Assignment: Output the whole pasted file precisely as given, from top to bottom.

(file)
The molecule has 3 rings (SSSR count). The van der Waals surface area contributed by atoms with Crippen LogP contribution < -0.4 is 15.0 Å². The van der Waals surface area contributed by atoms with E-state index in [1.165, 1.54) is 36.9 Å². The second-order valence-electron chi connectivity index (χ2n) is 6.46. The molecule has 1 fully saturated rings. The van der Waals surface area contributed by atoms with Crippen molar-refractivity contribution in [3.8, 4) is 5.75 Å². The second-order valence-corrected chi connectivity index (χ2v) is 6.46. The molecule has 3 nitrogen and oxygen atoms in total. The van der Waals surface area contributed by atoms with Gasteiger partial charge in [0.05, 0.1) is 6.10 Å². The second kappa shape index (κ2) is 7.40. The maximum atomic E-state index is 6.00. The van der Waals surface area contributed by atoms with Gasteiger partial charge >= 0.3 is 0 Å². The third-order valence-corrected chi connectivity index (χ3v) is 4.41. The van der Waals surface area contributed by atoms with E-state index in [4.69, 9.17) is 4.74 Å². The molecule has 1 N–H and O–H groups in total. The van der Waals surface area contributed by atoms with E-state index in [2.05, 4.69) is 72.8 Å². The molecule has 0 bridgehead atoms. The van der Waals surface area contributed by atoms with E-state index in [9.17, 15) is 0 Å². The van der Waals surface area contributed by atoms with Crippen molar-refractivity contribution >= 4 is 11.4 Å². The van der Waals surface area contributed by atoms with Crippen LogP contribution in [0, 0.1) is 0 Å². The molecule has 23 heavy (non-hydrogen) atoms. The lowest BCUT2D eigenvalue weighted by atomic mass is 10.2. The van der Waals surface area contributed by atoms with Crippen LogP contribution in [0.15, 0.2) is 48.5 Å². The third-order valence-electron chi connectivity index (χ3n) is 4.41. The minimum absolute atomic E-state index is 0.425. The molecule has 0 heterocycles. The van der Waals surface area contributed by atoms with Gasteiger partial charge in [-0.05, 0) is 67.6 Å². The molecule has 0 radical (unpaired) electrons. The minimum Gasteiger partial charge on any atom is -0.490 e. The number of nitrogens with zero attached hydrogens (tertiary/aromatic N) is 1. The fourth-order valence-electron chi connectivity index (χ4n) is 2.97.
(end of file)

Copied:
The molecule has 3 rings (SSSR count). The van der Waals surface area contributed by atoms with Crippen LogP contribution < -0.4 is 15.0 Å². The van der Waals surface area contributed by atoms with E-state index in [1.165, 1.54) is 36.9 Å². The second-order valence-electron chi connectivity index (χ2n) is 6.46. The molecule has 1 fully saturated rings. The van der Waals surface area contributed by atoms with Crippen molar-refractivity contribution in [3.8, 4) is 5.75 Å². The second-order valence-corrected chi connectivity index (χ2v) is 6.46. The molecule has 3 nitrogen and oxygen atoms in total. The van der Waals surface area contributed by atoms with Gasteiger partial charge in [0.05, 0.1) is 6.10 Å². The second kappa shape index (κ2) is 7.40. The maximum atomic E-state index is 6.00. The van der Waals surface area contributed by atoms with Gasteiger partial charge >= 0.3 is 0 Å². The third-order valence-corrected chi connectivity index (χ3v) is 4.41. The van der Waals surface area contributed by atoms with E-state index in [4.69, 9.17) is 4.74 Å². The molecule has 1 N–H and O–H groups in total. The van der Waals surface area contributed by atoms with E-state index in [2.05, 4.69) is 72.8 Å². The molecule has 0 bridgehead atoms. The van der Waals surface area contributed by atoms with E-state index in [9.17, 15) is 0 Å². The van der Waals surface area contributed by atoms with Crippen molar-refractivity contribution >= 4 is 11.4 Å². The van der Waals surface area contributed by atoms with Crippen LogP contribution in [0, 0.1) is 0 Å². The molecule has 23 heavy (non-hydrogen) atoms. The lowest BCUT2D eigenvalue weighted by atomic mass is 10.2. The van der Waals surface area contributed by atoms with Crippen LogP contribution in [0.15, 0.2) is 48.5 Å². The third-order valence-electron chi connectivity index (χ3n) is 4.41. The minimum absolute atomic E-state index is 0.425. The molecule has 0 heterocycles. The van der Waals surface area contributed by atoms with Gasteiger partial charge in [-0.05, 0) is 67.6 Å². The molecule has 0 radical (unpaired) electrons. The minimum Gasteiger partial charge on any atom is -0.490 e. The number of nitrogens with zero attached hydrogens (tertiary/aromatic N) is 1. The fourth-order valence-electron chi connectivity index (χ4n) is 2.97.